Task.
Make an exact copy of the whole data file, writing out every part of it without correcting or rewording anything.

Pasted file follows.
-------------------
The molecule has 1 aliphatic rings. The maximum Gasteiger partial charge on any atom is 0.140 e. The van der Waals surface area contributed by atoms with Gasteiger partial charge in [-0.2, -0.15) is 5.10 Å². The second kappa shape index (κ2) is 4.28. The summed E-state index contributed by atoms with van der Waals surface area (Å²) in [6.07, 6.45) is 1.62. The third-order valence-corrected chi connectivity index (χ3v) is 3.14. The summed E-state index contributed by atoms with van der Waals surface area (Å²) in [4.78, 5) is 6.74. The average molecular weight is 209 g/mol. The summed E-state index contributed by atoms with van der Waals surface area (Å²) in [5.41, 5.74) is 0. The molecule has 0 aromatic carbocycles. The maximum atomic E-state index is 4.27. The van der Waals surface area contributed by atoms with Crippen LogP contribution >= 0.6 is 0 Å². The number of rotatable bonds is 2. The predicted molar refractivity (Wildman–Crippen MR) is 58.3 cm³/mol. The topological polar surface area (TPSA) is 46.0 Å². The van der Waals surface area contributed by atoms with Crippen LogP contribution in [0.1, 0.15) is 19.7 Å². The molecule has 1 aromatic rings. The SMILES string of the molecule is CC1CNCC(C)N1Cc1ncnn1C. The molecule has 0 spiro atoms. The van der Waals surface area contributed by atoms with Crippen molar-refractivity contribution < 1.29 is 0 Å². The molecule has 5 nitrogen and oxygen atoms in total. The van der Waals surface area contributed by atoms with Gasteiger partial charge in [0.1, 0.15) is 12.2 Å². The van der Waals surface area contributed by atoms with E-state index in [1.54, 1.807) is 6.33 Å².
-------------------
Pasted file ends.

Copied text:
The molecule has 1 aliphatic rings. The maximum Gasteiger partial charge on any atom is 0.140 e. The van der Waals surface area contributed by atoms with Gasteiger partial charge in [-0.2, -0.15) is 5.10 Å². The second kappa shape index (κ2) is 4.28. The summed E-state index contributed by atoms with van der Waals surface area (Å²) in [6.07, 6.45) is 1.62. The third-order valence-corrected chi connectivity index (χ3v) is 3.14. The summed E-state index contributed by atoms with van der Waals surface area (Å²) in [4.78, 5) is 6.74. The average molecular weight is 209 g/mol. The summed E-state index contributed by atoms with van der Waals surface area (Å²) in [5.41, 5.74) is 0. The molecule has 0 aromatic carbocycles. The maximum atomic E-state index is 4.27. The van der Waals surface area contributed by atoms with Crippen LogP contribution >= 0.6 is 0 Å². The number of rotatable bonds is 2. The predicted molar refractivity (Wildman–Crippen MR) is 58.3 cm³/mol. The topological polar surface area (TPSA) is 46.0 Å². The van der Waals surface area contributed by atoms with Crippen LogP contribution in [0.1, 0.15) is 19.7 Å². The molecule has 1 aromatic rings. The SMILES string of the molecule is CC1CNCC(C)N1Cc1ncnn1C. The molecule has 0 spiro atoms. The van der Waals surface area contributed by atoms with Crippen molar-refractivity contribution < 1.29 is 0 Å². The molecule has 5 nitrogen and oxygen atoms in total. The van der Waals surface area contributed by atoms with Gasteiger partial charge in [0.1, 0.15) is 12.2 Å². The van der Waals surface area contributed by atoms with E-state index in [1.54, 1.807) is 6.33 Å².